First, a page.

Oftentimes, we associate medical malpractice and negligence with our doctors. However, sometimes the fault is not on the doctor but on the nurse instead. The nurse has specific duties, and failure to do those correctly can lead the nurse to be responsible for a medical malpractice incident. Common types of negligence in nursing include the improper use of medical equipment, medication errors, not following the physician’s orders, and not checking on or caring for the patient regularly. These errors can occur in a variety of settings, such as nursing homes, hospitals, emergency rooms, and general practice facilities.
The Snyder Law Group advocates for the victims of nursing malpractice throughout Maryland and Washington, D.C. Our Baltimore medical malpractice lawyers have recovered hundreds of millions on behalf of personal injury and medical malpractice victims. We understand the challenges nursing malpractice victims face and that they may be hesitant to trust another professional after what they experienced. We take all of our personal injury and medical malpractice cases on contingency, meaning we do not receive any upfront legal fees unless we win your case and you receive compensation. Our team understands what you are going through and is here to help.
What Duties Do Nurses Owe to Their Patients?
Nurses are medical providers and, as such, owe patients similar obligations as other professionals do their clients, patients, or customers. In today’s times, nurses also provide more advanced levels of care than nurses in years past. For example, registered nurse practitioners can diagnose patients with certain conditions, examine patients, and even prescribe treatments while under the supervision of a coordinating doctor. The expanding role that nurses play in patient care is important and can greatly impact a patient’s outcome if done incorrectly.
Nurses must abide by the standard practices of nursing and follow the latest research and techniques. Nurses should also adequately inform the patients of the risks and benefits of certain treatment courses, where appropriate, or refrain from talking to patients about these matters if it falls outside their authority to do so. They should follow treatment protocols and adequately monitor patients under their care. Nurses may owe additional or different duties to their patients depending on the surrounding context.
When Can You Sue a Nurse?
When you go to the doctor or admit your loved one into a healthcare facility, you expect the healthcare professionals, such as the nurses, to conduct themselves in a respectful and competent manner. Unfortunately, this does not always occur, leading patients to suffer preventable and severe injuries or even lose their lives because of subpar nursing care.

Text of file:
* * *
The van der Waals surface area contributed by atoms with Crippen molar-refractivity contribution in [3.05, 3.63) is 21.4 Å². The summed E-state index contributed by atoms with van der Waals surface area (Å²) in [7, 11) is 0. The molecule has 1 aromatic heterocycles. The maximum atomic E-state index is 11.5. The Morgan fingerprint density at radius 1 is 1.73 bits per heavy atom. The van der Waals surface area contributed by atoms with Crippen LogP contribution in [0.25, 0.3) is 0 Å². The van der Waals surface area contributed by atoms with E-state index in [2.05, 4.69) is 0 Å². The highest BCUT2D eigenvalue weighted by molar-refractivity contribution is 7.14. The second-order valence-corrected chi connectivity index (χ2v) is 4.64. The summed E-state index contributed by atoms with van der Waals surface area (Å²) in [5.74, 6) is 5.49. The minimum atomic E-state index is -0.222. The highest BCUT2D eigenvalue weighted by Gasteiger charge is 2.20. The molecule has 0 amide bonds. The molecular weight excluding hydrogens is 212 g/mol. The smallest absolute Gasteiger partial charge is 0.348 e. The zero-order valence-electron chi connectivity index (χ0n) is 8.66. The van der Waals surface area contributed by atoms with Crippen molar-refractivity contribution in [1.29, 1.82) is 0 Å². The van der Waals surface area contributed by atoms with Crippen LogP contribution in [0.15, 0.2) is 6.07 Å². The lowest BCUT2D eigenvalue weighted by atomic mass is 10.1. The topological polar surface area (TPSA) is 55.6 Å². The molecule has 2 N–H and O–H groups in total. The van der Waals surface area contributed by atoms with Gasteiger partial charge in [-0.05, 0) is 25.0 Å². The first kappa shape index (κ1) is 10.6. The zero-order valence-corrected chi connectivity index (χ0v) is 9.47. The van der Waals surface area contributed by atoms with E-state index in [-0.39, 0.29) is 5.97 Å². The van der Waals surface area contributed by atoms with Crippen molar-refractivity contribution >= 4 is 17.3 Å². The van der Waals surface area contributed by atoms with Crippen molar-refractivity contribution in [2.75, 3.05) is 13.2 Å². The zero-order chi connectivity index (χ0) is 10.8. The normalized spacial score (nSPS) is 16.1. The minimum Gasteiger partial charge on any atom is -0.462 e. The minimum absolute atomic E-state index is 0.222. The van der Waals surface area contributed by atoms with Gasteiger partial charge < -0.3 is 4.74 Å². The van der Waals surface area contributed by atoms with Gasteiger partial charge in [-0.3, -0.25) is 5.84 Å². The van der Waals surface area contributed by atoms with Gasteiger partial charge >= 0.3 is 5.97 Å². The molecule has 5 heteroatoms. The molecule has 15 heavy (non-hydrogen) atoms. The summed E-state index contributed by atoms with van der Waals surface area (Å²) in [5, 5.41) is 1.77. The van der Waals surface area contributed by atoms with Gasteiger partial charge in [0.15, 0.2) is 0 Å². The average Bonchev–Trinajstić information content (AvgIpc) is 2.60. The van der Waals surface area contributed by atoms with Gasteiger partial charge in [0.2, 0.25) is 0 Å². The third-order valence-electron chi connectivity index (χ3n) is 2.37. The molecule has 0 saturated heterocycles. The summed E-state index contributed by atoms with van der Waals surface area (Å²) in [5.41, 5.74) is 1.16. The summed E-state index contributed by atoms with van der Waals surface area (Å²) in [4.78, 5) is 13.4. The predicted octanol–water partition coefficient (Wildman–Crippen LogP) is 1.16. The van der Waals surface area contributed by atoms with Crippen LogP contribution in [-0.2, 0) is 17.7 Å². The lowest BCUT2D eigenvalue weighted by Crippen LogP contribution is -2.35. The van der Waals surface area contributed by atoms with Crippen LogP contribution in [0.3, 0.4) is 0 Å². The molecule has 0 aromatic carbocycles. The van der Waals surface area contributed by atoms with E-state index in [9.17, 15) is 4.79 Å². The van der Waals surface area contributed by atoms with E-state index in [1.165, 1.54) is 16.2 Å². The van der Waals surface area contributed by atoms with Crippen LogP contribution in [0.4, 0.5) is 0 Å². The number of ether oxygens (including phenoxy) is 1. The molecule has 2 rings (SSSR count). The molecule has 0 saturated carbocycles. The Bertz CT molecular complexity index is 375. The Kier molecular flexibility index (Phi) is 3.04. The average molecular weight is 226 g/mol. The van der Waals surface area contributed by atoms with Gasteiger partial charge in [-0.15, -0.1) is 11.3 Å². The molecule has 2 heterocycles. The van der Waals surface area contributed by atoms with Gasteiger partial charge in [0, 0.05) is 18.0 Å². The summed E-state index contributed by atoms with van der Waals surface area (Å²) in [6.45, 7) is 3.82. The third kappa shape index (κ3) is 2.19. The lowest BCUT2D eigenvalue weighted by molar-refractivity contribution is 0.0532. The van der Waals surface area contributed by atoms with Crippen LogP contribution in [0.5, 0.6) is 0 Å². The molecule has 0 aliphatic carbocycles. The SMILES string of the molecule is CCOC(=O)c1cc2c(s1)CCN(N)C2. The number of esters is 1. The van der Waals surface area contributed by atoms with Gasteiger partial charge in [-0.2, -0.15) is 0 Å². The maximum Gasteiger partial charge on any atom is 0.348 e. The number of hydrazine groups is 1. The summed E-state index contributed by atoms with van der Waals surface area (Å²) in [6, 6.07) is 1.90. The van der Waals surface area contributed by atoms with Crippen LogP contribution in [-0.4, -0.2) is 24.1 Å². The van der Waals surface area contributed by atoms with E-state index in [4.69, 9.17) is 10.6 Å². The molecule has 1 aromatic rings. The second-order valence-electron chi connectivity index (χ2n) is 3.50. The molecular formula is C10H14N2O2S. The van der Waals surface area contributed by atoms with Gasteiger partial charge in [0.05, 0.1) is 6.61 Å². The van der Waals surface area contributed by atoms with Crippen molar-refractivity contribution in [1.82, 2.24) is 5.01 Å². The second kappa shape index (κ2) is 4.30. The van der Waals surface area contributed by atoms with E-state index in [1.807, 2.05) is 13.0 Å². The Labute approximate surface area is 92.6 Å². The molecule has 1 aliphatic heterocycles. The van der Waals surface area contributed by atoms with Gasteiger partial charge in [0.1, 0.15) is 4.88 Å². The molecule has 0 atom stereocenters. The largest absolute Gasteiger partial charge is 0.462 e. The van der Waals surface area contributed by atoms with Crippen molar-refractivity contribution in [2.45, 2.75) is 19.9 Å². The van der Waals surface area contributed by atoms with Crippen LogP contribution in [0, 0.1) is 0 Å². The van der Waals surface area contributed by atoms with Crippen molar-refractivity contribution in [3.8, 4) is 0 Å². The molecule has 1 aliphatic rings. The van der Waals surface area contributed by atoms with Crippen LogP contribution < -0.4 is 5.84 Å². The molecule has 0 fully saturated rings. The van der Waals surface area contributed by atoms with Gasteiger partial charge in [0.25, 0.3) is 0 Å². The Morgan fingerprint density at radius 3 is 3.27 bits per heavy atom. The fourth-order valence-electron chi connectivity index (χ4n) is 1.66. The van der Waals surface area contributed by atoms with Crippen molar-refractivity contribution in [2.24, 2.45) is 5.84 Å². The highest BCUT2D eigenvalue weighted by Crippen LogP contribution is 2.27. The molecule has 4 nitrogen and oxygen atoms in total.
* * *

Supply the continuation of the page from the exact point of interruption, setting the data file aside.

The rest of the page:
When nurses fail to act appropriately or according to generally accepted principles of nursing, they can injure or even kill a patient. If either of these occurs, the patient or their surviving family members may be eligible to file a nursing malpractice lawsuit to recover compensation. The applicable legal standard you must meet to have a claim depends on the law of the state where the medical error occurred.
Most medical claims are based on the legal theory of negligence. Under this principle, nurses may be responsible for a patient’s injury or death if the following is at play:
- The nurse owed the patient a duty of care to follow standard principles of nursing and act competently and within their authority.
- The nurse’s conduct fell below the standard of care required under the circumstances and the law.
- The patient suffered physical or economic damages because of the nurse’s actions or inaction.
- There is a sufficient causal connection between the nurse’s action or inaction (the breach) and the resulting injury to or death of the patient.
Patients must prove all four elements to have a potentially successful nursing malpractice claim. In Washington, D.C., patients must also send a specific notice to the nurse or healthcare professional before the patient files a lawsuit. The notice should inform the nurse or other healthcare provider that the patient intends to file a lawsuit and explain what the patient believes occurred. A nursing malpractice attorney can help patients prepare and file this form.
What Are Common Types of Negligence in Nursing?
Nurses commit many mistakes on any given day, resulting in many types of patient injuries. Common types of nursing negligence include the following:
- Improperly using medical instruments,
- Not administering or logging patient medications correctly,
- Failing to follow the physician’s orders, and
- Not checking on or caring for the patient regularly.
These are just some examples of nursing negligence. Unfortunately, there are numerous ways in which nurses make mistakes and harm patients, intentionally or unintentionally. If you think you or your loved one are the victims of nursing negligence, consider contacting an experienced medical malpractice lawyer to understand your legal rights.
Improperly Using Medical Instruments